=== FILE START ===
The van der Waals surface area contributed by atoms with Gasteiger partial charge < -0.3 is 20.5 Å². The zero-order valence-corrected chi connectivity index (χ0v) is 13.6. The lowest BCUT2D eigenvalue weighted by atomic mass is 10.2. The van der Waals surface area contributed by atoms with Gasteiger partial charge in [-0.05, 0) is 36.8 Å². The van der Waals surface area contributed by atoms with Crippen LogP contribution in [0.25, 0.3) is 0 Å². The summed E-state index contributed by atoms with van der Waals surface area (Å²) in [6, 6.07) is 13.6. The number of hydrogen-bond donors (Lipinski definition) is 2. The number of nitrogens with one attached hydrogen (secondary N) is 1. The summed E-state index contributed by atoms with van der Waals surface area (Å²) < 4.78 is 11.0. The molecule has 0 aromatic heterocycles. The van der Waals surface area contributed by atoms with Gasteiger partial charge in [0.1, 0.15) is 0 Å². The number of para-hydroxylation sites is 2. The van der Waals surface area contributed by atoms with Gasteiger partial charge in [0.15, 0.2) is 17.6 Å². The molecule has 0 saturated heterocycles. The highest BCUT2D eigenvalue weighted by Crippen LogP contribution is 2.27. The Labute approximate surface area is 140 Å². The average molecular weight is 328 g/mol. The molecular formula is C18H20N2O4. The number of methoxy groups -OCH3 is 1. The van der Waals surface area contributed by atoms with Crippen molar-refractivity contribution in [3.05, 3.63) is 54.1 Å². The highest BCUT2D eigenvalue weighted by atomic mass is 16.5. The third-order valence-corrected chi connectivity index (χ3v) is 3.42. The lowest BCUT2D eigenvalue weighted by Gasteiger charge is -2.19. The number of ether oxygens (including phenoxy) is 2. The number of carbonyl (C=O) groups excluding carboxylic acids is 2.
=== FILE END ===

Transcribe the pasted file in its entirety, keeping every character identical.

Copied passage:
The van der Waals surface area contributed by atoms with Gasteiger partial charge < -0.3 is 20.5 Å². The zero-order valence-corrected chi connectivity index (χ0v) is 13.6. The lowest BCUT2D eigenvalue weighted by atomic mass is 10.2. The van der Waals surface area contributed by atoms with Gasteiger partial charge in [-0.05, 0) is 36.8 Å². The van der Waals surface area contributed by atoms with Crippen LogP contribution in [0.25, 0.3) is 0 Å². The summed E-state index contributed by atoms with van der Waals surface area (Å²) in [6, 6.07) is 13.6. The number of hydrogen-bond donors (Lipinski definition) is 2. The number of nitrogens with one attached hydrogen (secondary N) is 1. The summed E-state index contributed by atoms with van der Waals surface area (Å²) < 4.78 is 11.0. The molecule has 0 aromatic heterocycles. The van der Waals surface area contributed by atoms with Gasteiger partial charge in [0.1, 0.15) is 0 Å². The number of para-hydroxylation sites is 2. The van der Waals surface area contributed by atoms with Gasteiger partial charge in [0.15, 0.2) is 17.6 Å². The molecule has 0 saturated heterocycles. The highest BCUT2D eigenvalue weighted by Crippen LogP contribution is 2.27. The Labute approximate surface area is 140 Å². The average molecular weight is 328 g/mol. The molecular formula is C18H20N2O4. The number of methoxy groups -OCH3 is 1. The van der Waals surface area contributed by atoms with Crippen molar-refractivity contribution in [3.05, 3.63) is 54.1 Å². The highest BCUT2D eigenvalue weighted by atomic mass is 16.5. The third-order valence-corrected chi connectivity index (χ3v) is 3.42. The lowest BCUT2D eigenvalue weighted by Gasteiger charge is -2.19. The number of ether oxygens (including phenoxy) is 2. The number of carbonyl (C=O) groups excluding carboxylic acids is 2.